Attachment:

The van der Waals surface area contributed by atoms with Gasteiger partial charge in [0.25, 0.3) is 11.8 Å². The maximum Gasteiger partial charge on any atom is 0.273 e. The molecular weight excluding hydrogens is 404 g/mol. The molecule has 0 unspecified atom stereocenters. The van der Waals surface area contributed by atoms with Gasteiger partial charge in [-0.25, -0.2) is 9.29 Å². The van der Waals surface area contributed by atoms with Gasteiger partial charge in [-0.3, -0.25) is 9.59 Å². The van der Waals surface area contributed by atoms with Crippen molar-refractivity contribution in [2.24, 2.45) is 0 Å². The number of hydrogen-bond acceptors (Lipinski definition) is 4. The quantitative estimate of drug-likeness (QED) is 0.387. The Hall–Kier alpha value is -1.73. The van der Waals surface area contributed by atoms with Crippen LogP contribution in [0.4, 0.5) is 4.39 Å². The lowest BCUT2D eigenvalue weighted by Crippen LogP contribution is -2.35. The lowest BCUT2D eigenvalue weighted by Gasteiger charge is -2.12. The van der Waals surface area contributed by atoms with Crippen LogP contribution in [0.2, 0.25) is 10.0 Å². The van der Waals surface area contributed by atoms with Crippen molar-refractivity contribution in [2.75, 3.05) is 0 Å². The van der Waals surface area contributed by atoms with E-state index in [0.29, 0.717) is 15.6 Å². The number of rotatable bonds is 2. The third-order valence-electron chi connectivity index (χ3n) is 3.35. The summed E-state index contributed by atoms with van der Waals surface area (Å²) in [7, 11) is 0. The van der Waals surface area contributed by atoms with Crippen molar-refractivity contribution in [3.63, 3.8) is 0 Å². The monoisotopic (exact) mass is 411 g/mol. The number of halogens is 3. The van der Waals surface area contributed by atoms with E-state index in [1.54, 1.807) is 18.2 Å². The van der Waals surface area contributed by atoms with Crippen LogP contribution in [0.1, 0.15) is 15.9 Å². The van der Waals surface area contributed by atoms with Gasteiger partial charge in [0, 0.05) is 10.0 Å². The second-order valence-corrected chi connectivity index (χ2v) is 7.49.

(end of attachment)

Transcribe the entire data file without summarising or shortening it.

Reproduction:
The van der Waals surface area contributed by atoms with Gasteiger partial charge in [0.25, 0.3) is 11.8 Å². The maximum Gasteiger partial charge on any atom is 0.273 e. The molecular weight excluding hydrogens is 404 g/mol. The molecule has 0 unspecified atom stereocenters. The van der Waals surface area contributed by atoms with Gasteiger partial charge in [-0.25, -0.2) is 9.29 Å². The van der Waals surface area contributed by atoms with Gasteiger partial charge in [-0.3, -0.25) is 9.59 Å². The van der Waals surface area contributed by atoms with Crippen molar-refractivity contribution in [2.24, 2.45) is 0 Å². The number of hydrogen-bond acceptors (Lipinski definition) is 4. The quantitative estimate of drug-likeness (QED) is 0.387. The Hall–Kier alpha value is -1.73. The van der Waals surface area contributed by atoms with Crippen LogP contribution in [0.4, 0.5) is 4.39 Å². The lowest BCUT2D eigenvalue weighted by Crippen LogP contribution is -2.35. The lowest BCUT2D eigenvalue weighted by Gasteiger charge is -2.12. The van der Waals surface area contributed by atoms with Crippen LogP contribution in [0.2, 0.25) is 10.0 Å². The van der Waals surface area contributed by atoms with Crippen molar-refractivity contribution in [2.75, 3.05) is 0 Å². The van der Waals surface area contributed by atoms with E-state index in [0.29, 0.717) is 15.6 Å². The number of rotatable bonds is 2. The third-order valence-electron chi connectivity index (χ3n) is 3.35. The summed E-state index contributed by atoms with van der Waals surface area (Å²) in [7, 11) is 0. The van der Waals surface area contributed by atoms with Crippen molar-refractivity contribution in [3.63, 3.8) is 0 Å². The monoisotopic (exact) mass is 411 g/mol. The number of halogens is 3. The van der Waals surface area contributed by atoms with E-state index in [1.54, 1.807) is 18.2 Å². The van der Waals surface area contributed by atoms with Crippen LogP contribution in [0.1, 0.15) is 15.9 Å². The van der Waals surface area contributed by atoms with Gasteiger partial charge in [0, 0.05) is 10.0 Å². The second-order valence-corrected chi connectivity index (χ2v) is 7.49.